Pre-to-3: Coalitions in 6 states join growing ‘Early Learning Nation’
For community leaders building action plans in the middle of a pandemic, “the work has changed but it hasn’t stopped.”
This latest Pre-to-3 column highlights a new tool for planning communitywide initiatives focusing on school readiness. Past installments of Pre-to-3 can be found here.
When Building Our Future began in Kenosha County, Wisconsin, in 2016, one of the first goals the nonprofit set in the area of early learning was increasing the rate of developmental screenings being conducted.
And in 2018, almost twice as many young children were screened with the Ages and Stages Questionnaire-3 compared to the previous year. Reports also showed more parents were becoming familiar with developmental milestones.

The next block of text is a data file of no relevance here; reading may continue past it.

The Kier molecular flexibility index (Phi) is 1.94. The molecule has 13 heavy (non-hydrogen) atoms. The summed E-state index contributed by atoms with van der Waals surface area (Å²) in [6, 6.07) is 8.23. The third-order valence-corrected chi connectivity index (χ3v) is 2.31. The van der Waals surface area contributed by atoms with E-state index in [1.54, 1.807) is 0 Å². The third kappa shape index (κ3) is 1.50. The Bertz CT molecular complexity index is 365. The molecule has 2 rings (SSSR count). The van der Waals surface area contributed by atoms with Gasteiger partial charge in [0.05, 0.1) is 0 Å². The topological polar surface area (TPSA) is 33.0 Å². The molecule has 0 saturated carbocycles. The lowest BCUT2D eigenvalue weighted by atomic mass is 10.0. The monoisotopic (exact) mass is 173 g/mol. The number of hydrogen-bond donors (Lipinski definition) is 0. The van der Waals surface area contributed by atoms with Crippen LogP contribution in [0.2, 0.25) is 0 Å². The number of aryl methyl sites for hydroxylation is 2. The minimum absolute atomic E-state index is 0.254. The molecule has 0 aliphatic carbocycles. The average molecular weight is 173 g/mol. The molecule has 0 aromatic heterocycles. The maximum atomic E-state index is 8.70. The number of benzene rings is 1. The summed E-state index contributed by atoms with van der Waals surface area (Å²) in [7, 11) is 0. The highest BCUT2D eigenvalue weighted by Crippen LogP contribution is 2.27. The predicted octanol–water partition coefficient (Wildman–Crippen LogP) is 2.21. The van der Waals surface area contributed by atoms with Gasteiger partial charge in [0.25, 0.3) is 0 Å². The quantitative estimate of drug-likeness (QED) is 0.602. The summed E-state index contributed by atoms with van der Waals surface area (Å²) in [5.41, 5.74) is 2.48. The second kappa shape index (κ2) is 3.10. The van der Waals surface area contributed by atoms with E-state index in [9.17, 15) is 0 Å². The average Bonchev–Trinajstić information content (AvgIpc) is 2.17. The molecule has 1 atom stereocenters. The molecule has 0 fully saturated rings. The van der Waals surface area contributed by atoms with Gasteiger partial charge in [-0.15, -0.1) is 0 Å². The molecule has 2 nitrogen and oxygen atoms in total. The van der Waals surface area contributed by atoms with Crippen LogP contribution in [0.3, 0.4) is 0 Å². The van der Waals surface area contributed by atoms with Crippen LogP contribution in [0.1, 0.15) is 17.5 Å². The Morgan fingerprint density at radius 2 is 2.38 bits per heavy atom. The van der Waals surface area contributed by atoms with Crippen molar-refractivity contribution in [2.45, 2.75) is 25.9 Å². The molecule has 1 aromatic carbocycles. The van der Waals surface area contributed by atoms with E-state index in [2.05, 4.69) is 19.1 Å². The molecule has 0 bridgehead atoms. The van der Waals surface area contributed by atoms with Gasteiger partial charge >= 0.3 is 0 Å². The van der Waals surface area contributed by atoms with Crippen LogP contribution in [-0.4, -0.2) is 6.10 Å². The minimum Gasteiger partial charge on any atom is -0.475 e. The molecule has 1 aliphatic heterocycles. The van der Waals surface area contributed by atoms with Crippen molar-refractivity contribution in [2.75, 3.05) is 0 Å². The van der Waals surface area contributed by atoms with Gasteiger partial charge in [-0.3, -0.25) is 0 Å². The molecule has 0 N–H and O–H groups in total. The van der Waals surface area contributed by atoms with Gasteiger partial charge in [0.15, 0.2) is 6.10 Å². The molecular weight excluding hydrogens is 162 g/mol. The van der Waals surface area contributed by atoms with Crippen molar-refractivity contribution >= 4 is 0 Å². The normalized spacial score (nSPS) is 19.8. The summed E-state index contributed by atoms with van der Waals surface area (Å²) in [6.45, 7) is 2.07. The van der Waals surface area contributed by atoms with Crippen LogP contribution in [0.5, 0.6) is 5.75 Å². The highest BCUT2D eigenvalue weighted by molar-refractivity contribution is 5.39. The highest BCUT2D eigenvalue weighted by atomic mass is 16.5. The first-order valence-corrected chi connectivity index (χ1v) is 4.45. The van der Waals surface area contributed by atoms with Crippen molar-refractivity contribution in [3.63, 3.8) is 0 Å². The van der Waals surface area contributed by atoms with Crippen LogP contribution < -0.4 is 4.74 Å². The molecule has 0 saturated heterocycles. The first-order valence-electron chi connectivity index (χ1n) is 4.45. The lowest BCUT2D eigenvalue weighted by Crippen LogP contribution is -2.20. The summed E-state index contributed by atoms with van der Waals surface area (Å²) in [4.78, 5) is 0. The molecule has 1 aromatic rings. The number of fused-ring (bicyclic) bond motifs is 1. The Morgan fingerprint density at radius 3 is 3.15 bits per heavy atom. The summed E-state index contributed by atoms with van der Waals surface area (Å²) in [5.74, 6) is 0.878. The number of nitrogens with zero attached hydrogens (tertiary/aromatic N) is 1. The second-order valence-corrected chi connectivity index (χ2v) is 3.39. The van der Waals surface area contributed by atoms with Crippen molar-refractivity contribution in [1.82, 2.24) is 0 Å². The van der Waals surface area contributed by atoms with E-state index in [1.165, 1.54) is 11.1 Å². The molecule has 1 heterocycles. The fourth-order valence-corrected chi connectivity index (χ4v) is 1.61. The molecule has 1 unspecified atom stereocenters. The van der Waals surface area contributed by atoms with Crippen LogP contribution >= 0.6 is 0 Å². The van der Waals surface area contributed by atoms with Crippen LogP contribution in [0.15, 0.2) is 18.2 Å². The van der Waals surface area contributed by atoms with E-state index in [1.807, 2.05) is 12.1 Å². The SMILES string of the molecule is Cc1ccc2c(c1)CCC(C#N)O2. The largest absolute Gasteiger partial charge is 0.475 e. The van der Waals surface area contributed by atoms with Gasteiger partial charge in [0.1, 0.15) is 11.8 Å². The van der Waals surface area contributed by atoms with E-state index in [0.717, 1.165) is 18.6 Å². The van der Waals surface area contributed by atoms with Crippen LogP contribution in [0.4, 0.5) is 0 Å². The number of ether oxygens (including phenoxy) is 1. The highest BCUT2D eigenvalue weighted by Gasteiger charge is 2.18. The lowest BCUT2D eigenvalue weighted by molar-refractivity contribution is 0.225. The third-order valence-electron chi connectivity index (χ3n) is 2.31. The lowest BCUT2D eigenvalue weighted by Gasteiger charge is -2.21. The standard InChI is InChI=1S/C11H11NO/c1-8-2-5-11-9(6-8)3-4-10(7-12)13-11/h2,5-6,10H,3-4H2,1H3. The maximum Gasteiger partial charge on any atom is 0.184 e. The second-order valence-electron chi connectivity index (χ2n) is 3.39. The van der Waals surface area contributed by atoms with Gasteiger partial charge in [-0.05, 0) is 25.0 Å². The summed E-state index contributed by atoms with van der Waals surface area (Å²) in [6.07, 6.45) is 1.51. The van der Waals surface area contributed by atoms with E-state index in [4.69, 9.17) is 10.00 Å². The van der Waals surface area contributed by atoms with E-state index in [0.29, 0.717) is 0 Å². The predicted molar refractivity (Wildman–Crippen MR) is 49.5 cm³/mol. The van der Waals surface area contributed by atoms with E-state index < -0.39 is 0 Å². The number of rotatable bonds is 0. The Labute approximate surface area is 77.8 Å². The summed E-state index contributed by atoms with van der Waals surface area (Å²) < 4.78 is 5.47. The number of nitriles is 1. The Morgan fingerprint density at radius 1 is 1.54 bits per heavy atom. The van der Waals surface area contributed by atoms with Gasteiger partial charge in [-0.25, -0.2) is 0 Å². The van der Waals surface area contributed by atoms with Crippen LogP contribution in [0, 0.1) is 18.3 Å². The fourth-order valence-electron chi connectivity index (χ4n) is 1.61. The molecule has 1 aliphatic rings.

But not every representative from the early-childhood field saw themselves as part of reaching that very specific goal, explains Lynn Debilzen, who manages birth-to-8 efforts for the organization.
“We needed to take a wider view of the early-childhood landscape,” Debilzen explains.
The sites — also including Austin, Minnesota; Cincinnati, Ohio; Pocatello, Idaho; Walker County, Alabama; and Stanislaus County, California — are part of a new ELN cohort using a digital “progress rating tool” developed by the Center for the Study of Social Policy and the National League of Cities.
As part of the StriveTogether network, which includes 68 sites across the country working toward “cradle-to-career” systems, the local organizations also receive technical assistance and coaching as they build their plans.
Working toward ‘shared goals’
The process, which lasts about four months, is based on four “building blocks”:
- Community leadership, commitment and public will.
- Quality services that work for young children and their families.
- Neighborhoods where families can thrive.
- Policies that support and are responsive to families.
Within each of those areas, the participating networks have some “action steps” to complete.